Mental health for classroom call

Bronwyn Milkins believes a subject purely based around mental health in schools would be beneficial. Photo Ines Pandžić
A subject based purely on mental health may help students cope, says an expert. Lachlan Ballingall reports.

Schools across Australia should consider introducing a subject about mental health to give students a proper education around the topic, according to an expert.

Bronwyn Milkins, a mental health speaker and researcher, said it would be beneficial to have a subject purely based around mental health.

“We have physical health as a subject, don’t we? It’s ludicrous to not have mental health education,” said Ms Milkins.

“We know people between the age of 18 and 24 – one in four of them are going to have a mental health problem.”

Ms Milkins also said it would help students understand when a friend might not be 100 per cent.

“A lot of people don’t know how to start a conversation with a mate when it comes to discussing their mental health,” said Ms Milkins.

“They can learn the basics through a class at school.”

Zoie Carroll, the Queensland Young Achiever of the Year and founder of Zottie Dottie, an initiative set up to destigmatise mental health, said the topic is just as important as learning about English and Maths.

“Just as we learn to read, write and add up numbers, we need to be able to identify our emotions and learn ways to overcome adversity, encourage resilience and make sure that young Australians know where to go to seek professional help and support services,” said Ms Carroll.

“I remember when I was at school, we were tested on our ability to run well.

“I think that our mental health is just as important, if not more important than our ability to outrun each other in a sprint test.”

Ryan Atkinson, a mental health advocate, said that while schools don’t do enough around mental health, there are other ways to get the message across.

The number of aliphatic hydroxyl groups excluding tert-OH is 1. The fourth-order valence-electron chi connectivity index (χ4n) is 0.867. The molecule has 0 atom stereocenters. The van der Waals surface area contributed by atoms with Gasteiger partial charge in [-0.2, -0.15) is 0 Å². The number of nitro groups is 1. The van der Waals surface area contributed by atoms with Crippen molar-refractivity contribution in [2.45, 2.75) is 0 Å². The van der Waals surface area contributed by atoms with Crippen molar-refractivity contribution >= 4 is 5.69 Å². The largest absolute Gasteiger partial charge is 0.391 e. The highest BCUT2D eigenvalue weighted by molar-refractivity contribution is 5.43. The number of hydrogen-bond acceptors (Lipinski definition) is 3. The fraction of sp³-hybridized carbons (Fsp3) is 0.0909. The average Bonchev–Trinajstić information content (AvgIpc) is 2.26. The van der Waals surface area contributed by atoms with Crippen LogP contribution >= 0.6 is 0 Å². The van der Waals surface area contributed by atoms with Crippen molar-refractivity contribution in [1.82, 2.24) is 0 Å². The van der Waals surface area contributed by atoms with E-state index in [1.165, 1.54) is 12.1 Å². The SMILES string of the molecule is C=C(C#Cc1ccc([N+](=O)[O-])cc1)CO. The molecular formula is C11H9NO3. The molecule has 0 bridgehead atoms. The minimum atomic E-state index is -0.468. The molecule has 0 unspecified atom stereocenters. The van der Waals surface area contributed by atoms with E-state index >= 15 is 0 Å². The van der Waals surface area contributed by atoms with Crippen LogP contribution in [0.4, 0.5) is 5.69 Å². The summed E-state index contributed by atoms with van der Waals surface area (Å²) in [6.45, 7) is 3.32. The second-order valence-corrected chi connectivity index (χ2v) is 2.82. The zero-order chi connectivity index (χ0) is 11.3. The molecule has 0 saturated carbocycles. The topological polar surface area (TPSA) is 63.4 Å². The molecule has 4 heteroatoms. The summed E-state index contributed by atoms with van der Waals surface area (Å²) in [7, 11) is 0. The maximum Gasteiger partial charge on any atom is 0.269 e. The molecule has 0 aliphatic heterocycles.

“I don’t think there should be a specific subject for mental health,” said Mr Atkinson.

“Students are becoming more aware about mental health even without a subject purely based around the topic. Not necessarily through the classroom, but through the news and events.”

Mr Atkinson says funding is the main issue when it comes to schools and mental health.

“Most schools do have a councillor or someone students can talk to, but the problem is there is only one councillor at the school more times than not,” said Mr Atkinson.

“Schools only have one and it’s for around 800 students.”

A study from Mission Australia shows that a lot of young Australians navigate the internet for help when it comes to their mental health.

Ms Milkins said that while teachers spend a lot of time with students, it isn’t their job to identify if a student may be suffering from a mental health issue.

“Teachers have a lot going on. I wouldn’t purely put the responsibility with the teachers,” said Ms Milkins.

“They’re not mental health professionals, they’re teachers.”

Mr Atkinson also says teachers can’t do it all, but it is somewhat their responsibility to identify a mental health issue.

“They are with the students most hours of the day for five days a week,” said Mr Atkinson.

“If someone is feeling down it reflects on their grades and the effort that they put into specific pieces of work.

“There can be pressure that is coming from higher powers which can lead to them not being in the correct mindset.”

He said there does need to be some adjustment to mental health in schools.

“It’s not just the schools, it’s a group effort. The kids need to be more accepting about mental health issues,” said Mr Atkinson.

“Especially guys, they aren’t used to talking about their emotions, how they are feeling and what’s happening in their personal life. They feel like they are being judged.

“There’s a feeling that if you talk out about your issues at school, kids will turn on you due to them thinking it’s not the norm.”

Ms Carroll is worried that some schools may not make mental health a key topic.

“I’m worried in the immediate future, but certainly there are so many strong advocates in mental health that it will only be a matter of time before there is a massive change in the education industry,” said Ms Carroll.

“There is a lot of negative stigma being removed by well-known Australians and people from overseas that have high profiles.”

If you or someone you know is currently struggling with a mental illness, call Lifeline on 13 11 14 or chat to someone online at